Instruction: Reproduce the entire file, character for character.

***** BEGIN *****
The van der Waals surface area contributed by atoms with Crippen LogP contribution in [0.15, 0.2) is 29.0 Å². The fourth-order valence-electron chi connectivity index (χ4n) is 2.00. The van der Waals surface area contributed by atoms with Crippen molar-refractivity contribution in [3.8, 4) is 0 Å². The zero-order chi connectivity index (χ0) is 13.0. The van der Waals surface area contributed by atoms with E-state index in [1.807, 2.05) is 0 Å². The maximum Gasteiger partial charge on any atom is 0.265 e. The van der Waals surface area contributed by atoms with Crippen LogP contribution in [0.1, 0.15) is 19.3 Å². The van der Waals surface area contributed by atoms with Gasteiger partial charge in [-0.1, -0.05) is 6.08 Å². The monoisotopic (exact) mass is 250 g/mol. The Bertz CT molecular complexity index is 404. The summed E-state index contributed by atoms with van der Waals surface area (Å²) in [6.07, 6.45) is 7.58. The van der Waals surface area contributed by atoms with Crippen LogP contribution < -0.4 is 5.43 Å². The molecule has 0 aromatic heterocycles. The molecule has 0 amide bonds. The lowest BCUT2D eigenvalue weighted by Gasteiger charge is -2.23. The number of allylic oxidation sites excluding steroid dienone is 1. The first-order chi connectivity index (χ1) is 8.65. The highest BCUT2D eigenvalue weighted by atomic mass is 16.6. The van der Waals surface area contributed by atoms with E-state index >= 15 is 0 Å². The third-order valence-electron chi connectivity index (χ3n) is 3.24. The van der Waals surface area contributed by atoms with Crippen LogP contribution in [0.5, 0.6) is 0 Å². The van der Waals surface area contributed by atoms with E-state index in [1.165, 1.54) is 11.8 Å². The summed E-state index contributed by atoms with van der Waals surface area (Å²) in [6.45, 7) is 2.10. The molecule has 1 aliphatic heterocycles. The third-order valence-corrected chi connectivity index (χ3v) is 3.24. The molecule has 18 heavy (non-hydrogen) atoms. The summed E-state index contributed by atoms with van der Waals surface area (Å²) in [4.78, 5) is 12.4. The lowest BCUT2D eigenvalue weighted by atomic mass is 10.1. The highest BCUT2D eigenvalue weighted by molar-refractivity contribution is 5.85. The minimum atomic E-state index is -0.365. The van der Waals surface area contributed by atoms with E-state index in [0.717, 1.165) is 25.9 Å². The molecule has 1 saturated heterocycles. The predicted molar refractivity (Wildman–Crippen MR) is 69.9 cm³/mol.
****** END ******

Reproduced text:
The van der Waals surface area contributed by atoms with Crippen LogP contribution in [0.15, 0.2) is 29.0 Å². The fourth-order valence-electron chi connectivity index (χ4n) is 2.00. The van der Waals surface area contributed by atoms with Crippen molar-refractivity contribution in [3.8, 4) is 0 Å². The zero-order chi connectivity index (χ0) is 13.0. The van der Waals surface area contributed by atoms with E-state index in [1.807, 2.05) is 0 Å². The maximum Gasteiger partial charge on any atom is 0.265 e. The van der Waals surface area contributed by atoms with Crippen LogP contribution in [0.1, 0.15) is 19.3 Å². The van der Waals surface area contributed by atoms with Gasteiger partial charge in [-0.1, -0.05) is 6.08 Å². The monoisotopic (exact) mass is 250 g/mol. The Bertz CT molecular complexity index is 404. The summed E-state index contributed by atoms with van der Waals surface area (Å²) in [6.07, 6.45) is 7.58. The van der Waals surface area contributed by atoms with Crippen LogP contribution < -0.4 is 5.43 Å². The molecule has 0 aromatic heterocycles. The molecule has 0 amide bonds. The lowest BCUT2D eigenvalue weighted by Gasteiger charge is -2.23. The number of allylic oxidation sites excluding steroid dienone is 1. The first-order chi connectivity index (χ1) is 8.65. The highest BCUT2D eigenvalue weighted by atomic mass is 16.6. The van der Waals surface area contributed by atoms with E-state index >= 15 is 0 Å². The third-order valence-electron chi connectivity index (χ3n) is 3.24. The van der Waals surface area contributed by atoms with Crippen LogP contribution in [0.5, 0.6) is 0 Å². The van der Waals surface area contributed by atoms with E-state index in [1.165, 1.54) is 11.8 Å². The summed E-state index contributed by atoms with van der Waals surface area (Å²) in [6.45, 7) is 2.10. The molecule has 1 aliphatic heterocycles. The third-order valence-corrected chi connectivity index (χ3v) is 3.24. The molecule has 18 heavy (non-hydrogen) atoms. The summed E-state index contributed by atoms with van der Waals surface area (Å²) in [4.78, 5) is 12.4. The lowest BCUT2D eigenvalue weighted by atomic mass is 10.1. The highest BCUT2D eigenvalue weighted by molar-refractivity contribution is 5.85. The minimum atomic E-state index is -0.365. The van der Waals surface area contributed by atoms with E-state index in [0.717, 1.165) is 25.9 Å². The molecule has 1 saturated heterocycles. The predicted molar refractivity (Wildman–Crippen MR) is 69.9 cm³/mol.